20 February 2016

March 9 2016, Nyepi, the day of Silence

On March 9 this year, Balinese Hindus will be celebrating Saka New Year 1938, known locally as Nyepi (Hindu Day of Silence).

In other traditions and cultures, the New Year is marked by lavish and glittering fiestas. Not in Bali! The Saka New Year is seen as the door to refreshed spiritual enlightenment and an enriched soul. It is a time for contemplation and the four abstinences of Nyepi — amati geni (refraining from lighting fires and turning on lights); amati karya (refraining from work); amati lelanguan (refraining from indulgence) and amati lelungan (refraining from traveling outside the house) for 24 hours.

Immediately prior to the Day of Silence, Balinese Hindus hold a series of elaborate rituals, starting with melasti — a procession to the sea, or closest river or lake, to purify the body and soul, as well as all the temple paraphernalia; mecaru — cleansing homes and villages to appease evil spirits that could disrupt the harmony of the universe and, on New Year’s Eve, Tawur Kesanga, or Pengerupuk, to drive away all the evil spirits.

Pengerupuk takes the form of boisterous processions organized by each hamlet’s male youth group, with the evil spirits represented by ogoh-ogoh — gigantic, hideous caricatures of evil with bulging eyes, enormous bodies and scary faces.

The ogoh-ogoh parades have become a tourist attraction in their own right and well-known parade locations are inundated every year with locals, domestic and foreign tourists keen to see this energetic ritual that lasts into the night.

On Nyepi, the whole island ceases all activities — there are no inbound or outbound flights, the ports and harbors are closed, no-one is allowed to travel outside their household complex or hotel and even cable television channels are suspended between 6 a.m. on March 9 and 6 a.m. the following day. This “inactive world” is intended to convince any evil spirits that Bali is uninhabited and of no interest, while coincidentally significantly reducing the island’s air and noise pollution.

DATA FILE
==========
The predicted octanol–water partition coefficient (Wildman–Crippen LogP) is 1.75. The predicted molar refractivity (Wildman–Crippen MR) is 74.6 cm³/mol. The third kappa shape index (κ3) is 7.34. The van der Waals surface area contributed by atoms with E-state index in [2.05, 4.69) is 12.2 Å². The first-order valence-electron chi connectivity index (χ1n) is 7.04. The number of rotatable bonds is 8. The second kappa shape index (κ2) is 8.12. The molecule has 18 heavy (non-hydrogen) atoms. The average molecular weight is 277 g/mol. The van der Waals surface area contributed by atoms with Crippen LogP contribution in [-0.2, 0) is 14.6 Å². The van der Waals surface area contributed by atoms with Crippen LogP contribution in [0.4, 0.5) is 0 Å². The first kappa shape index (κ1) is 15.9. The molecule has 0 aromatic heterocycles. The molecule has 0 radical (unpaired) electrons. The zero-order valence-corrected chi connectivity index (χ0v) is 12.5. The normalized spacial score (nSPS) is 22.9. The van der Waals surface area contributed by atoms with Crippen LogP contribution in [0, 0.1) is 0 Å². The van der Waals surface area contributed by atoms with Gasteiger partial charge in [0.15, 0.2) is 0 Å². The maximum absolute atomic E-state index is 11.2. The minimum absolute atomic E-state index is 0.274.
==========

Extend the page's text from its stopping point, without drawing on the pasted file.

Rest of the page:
The uniqueness of Nyepi has attracted the interest of many local and international scholars, who study the impact of this incredible religious event on the people’s physical and spiritual wellbeing, as well as on society and the environment.

While the locals, including non-Hindu residents, are required to stay home and abide by customary village laws, visitors may continue their activities, provided they stay inside the hotel premises.
Many hotels, resorts and villas offer special Nyepi packages for tourists choosing to experience this special occasion in Bali.

More at www.thejakartapost.com

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